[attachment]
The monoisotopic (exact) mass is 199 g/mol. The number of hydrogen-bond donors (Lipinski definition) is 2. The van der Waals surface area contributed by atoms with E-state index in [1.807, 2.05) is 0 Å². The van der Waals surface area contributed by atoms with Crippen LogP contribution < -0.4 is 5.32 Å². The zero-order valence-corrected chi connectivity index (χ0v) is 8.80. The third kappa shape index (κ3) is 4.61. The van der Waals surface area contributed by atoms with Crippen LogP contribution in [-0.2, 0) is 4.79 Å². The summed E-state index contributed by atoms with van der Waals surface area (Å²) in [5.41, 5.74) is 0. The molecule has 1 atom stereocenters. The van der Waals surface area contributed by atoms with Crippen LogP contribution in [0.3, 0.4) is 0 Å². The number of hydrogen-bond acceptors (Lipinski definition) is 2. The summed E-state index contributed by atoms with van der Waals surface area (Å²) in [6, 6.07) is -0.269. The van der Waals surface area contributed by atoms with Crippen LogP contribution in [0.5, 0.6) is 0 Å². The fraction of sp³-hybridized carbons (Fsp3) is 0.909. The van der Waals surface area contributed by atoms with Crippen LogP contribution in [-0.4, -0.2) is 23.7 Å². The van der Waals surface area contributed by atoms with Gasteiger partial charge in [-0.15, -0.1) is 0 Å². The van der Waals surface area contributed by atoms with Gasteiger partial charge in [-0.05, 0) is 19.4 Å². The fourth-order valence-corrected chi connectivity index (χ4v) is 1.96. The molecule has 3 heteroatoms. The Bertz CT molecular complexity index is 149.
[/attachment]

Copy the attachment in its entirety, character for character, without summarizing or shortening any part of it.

The monoisotopic (exact) mass is 199 g/mol. The number of hydrogen-bond donors (Lipinski definition) is 2. The van der Waals surface area contributed by atoms with E-state index in [1.807, 2.05) is 0 Å². The van der Waals surface area contributed by atoms with Crippen LogP contribution < -0.4 is 5.32 Å². The zero-order valence-corrected chi connectivity index (χ0v) is 8.80. The third kappa shape index (κ3) is 4.61. The van der Waals surface area contributed by atoms with Crippen LogP contribution in [-0.2, 0) is 4.79 Å². The summed E-state index contributed by atoms with van der Waals surface area (Å²) in [5.41, 5.74) is 0. The molecule has 1 atom stereocenters. The van der Waals surface area contributed by atoms with Crippen LogP contribution in [0.3, 0.4) is 0 Å². The number of hydrogen-bond acceptors (Lipinski definition) is 2. The summed E-state index contributed by atoms with van der Waals surface area (Å²) in [6, 6.07) is -0.269. The van der Waals surface area contributed by atoms with Crippen LogP contribution in [0.5, 0.6) is 0 Å². The fraction of sp³-hybridized carbons (Fsp3) is 0.909. The van der Waals surface area contributed by atoms with Crippen LogP contribution in [-0.4, -0.2) is 23.7 Å². The van der Waals surface area contributed by atoms with Gasteiger partial charge in [-0.15, -0.1) is 0 Å². The van der Waals surface area contributed by atoms with Gasteiger partial charge in [-0.05, 0) is 19.4 Å². The fourth-order valence-corrected chi connectivity index (χ4v) is 1.96. The molecule has 3 heteroatoms. The Bertz CT molecular complexity index is 149.